Women survivors speak of church authority structure facilitating their abuse
Three women survivors of clergy sexual abuse shared deeply personal stories during a Nov. 27 storytelling event, each revealing layers of pain, sadness and hurt exacerbated by the realization that they were trapped within a male-dominated structure that ignored their stories and demanded silence.
Peruvian Rocio Figueroa Alvear, once the head of the women's branch of a burgeoning but now disgraced lay religious movement, recounted being forbidden to speak of her abuse by its male second-in-command, and threatened with publishing of false claims against her own conduct should she disobey.
American Barbara Dorris, long known as a leader of the Survivors Network of those Abused by Priests or SNAP, spoke publicly for the first time about her rape by a priest as a 6-year-old girl, and how it continued for years afterward.
Saying she did "everything in my power" to hide her pain from her devout parents and family, Dorris only came forward as a parent when she recognized warning signs in the behavior of another priest on a playground with children.
And German* Doris Wagner tells of the calamitous fifth year in her mixed-gender religious order, when a male superior came into her room at night and raped her.
"Instantly, I knew ... that if I spoke about this, the community would blame me and not him," she says. "And so I kept silent."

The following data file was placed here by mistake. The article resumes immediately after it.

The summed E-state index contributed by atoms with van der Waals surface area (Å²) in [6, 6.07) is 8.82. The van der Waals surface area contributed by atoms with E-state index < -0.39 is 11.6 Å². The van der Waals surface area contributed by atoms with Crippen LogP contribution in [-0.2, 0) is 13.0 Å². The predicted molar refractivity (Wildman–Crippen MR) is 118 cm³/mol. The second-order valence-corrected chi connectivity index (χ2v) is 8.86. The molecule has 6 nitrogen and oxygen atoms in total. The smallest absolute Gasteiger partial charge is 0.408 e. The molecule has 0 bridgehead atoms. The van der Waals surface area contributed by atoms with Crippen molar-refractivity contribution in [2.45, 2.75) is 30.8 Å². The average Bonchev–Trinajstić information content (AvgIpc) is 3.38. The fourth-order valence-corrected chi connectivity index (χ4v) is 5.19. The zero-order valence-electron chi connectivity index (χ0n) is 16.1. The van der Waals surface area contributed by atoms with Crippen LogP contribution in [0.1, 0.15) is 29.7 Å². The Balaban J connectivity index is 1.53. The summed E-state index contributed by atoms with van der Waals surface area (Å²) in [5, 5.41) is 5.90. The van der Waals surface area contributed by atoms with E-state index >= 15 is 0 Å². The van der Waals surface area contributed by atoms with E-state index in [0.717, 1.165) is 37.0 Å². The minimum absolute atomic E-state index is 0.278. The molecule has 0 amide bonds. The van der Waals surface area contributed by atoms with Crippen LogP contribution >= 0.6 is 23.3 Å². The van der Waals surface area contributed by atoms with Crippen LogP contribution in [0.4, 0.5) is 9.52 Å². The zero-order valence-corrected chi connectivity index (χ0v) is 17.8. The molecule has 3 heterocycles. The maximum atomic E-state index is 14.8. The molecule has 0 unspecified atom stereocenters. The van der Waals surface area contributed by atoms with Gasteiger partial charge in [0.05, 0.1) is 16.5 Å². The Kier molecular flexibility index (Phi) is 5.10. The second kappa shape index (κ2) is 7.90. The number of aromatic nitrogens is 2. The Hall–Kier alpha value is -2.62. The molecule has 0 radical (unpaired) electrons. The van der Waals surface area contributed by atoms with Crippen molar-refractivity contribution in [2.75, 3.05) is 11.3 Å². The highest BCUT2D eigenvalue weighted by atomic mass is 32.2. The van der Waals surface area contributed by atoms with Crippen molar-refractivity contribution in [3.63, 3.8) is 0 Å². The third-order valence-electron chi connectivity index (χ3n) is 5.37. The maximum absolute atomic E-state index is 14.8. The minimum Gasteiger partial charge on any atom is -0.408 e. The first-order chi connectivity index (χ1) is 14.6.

The three harrowing accounts were part of a Nov. 27 testimony-sharing and panel discussion event in Rome, held less than a mile east of the Vatican and meant to raise up women's voices in the revived discussion of clergy sexual abuse after a spate of revelations globally this year.
Invited to take part by Voices of Faith, a group that has held panel discussions at the Vatican in the past, the survivors examined the deeply rooted, institutional nature of abuse within the Catholic Church.
Each mentioned the way their pain could have been prevented had church authorities — specifically, men — taken up the task of protecting children and vulnerable people.
Wagner, who left her community, called "The Work," in 2011, cited a 1998 study in Review of Religious Research that estimated that 30 percent of U.S. Catholic sisters have suffered sexual abuse.
She also referred to news reporting in the early 2000s about letters sent to the Vatican by Benedictine Sr. Esther Fangman and others about the widespread nature of such abuse.
"I find the idea unbearable that had the Roman Curia reacted appropriately to those cases that had been known to them already in the 1990s, and probably much earlier, I might never have been raped in 2008," said Wagner.
Figueroa was a member of Sodalitium Christianae Vitae, a group of consecrated laypeople, whose founder Luis Figari is accused of abusing a number of youth and was ordered by the Vatican in 2017 to stop all contact with the society.
Figueroa, now a theologian living in New Zealand, recalled meeting with Figari in 2008 to speak about how she had learned that her abuser was now abusing others, and being threatened.